In 2010, everything Blossomed from architecture to music
I tell you nothing beat the feeling of walking by one evening to find the foundation of an upcoming building that the guys over the skyscraper forum had been talking about as soon to be commissioned.
The seductiveness of it all had something to do with the power that comes with knowledge. That insatiable drive that comes with knowing. The confidence and clarity. It is this feeling that we sought to capture in our early forays with Moran In The City : delivering a crisp take on 21st century entertainment, science and lifestyle.
We desired (still do) that our readers get to ‘live in the 21st century‘. Live, not by stand on what promises to be humanity’s most prosperous period ever. As with any worthy undertaking in life, a sound track is needed to power the main characters on.
In this regard, 2010 didn’t disappoint. The music was Bruno Mars just the way you are good. As badass as Jay Z and Alicia Keys’s Empire State Of Mind . Owl City Fire Flies amazing. In 2010, hip hop was positive. As the first decade of the new millennium came to a close, we were at the bend of the knee, of the exponential explosion of dance music in the 21st century.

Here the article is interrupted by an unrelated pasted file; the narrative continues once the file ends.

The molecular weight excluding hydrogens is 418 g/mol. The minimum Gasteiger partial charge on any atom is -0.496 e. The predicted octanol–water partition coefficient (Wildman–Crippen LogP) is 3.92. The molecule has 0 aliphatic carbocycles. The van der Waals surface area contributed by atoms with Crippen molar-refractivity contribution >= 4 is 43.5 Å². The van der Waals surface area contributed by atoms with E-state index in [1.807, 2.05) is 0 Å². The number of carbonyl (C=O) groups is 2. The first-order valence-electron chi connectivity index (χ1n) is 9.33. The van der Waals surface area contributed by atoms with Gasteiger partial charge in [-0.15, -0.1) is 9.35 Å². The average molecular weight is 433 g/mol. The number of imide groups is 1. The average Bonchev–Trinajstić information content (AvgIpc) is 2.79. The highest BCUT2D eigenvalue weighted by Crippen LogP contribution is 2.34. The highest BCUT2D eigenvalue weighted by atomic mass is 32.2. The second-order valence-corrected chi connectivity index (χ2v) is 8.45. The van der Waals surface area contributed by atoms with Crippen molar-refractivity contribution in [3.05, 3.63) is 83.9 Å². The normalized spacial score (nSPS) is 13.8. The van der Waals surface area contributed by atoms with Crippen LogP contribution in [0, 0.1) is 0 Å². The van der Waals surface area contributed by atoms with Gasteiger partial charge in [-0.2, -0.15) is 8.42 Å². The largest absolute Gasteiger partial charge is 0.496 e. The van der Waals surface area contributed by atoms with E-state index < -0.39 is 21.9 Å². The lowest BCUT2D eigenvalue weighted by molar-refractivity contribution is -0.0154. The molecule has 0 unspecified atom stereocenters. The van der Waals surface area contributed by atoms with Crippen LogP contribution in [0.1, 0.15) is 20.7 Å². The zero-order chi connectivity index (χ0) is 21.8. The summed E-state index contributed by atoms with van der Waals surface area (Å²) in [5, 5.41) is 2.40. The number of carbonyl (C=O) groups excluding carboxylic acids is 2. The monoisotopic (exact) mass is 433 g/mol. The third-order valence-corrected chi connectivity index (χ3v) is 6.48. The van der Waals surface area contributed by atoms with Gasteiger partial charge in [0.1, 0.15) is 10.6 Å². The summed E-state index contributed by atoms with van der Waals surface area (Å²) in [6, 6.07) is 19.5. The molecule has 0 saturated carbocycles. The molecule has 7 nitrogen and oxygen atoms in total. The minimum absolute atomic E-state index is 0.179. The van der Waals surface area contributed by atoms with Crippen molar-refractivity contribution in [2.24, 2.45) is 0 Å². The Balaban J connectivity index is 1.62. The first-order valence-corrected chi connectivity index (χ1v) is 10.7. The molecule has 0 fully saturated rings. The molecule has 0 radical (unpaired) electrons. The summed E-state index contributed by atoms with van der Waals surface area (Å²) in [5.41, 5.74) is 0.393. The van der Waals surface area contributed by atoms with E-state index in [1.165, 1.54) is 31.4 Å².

We danced to Enrique Iglesias’s Tonight. Sang along to Katty Perry’s Firework. Got high to the hard bass of David Guetta and Rihanna’s Who’s That Chick. For Kenyan music, 2010 was Juliani’s , Dj Khaleed-esque: ” I’m the best”, year.
Even with the music, it was that as humanity closed the first decade of the 21st century, in the manner of Paulo Coelho’s The Alchemist , 2010 was the year the universe conspired to be something great.
Here Comes the Plunge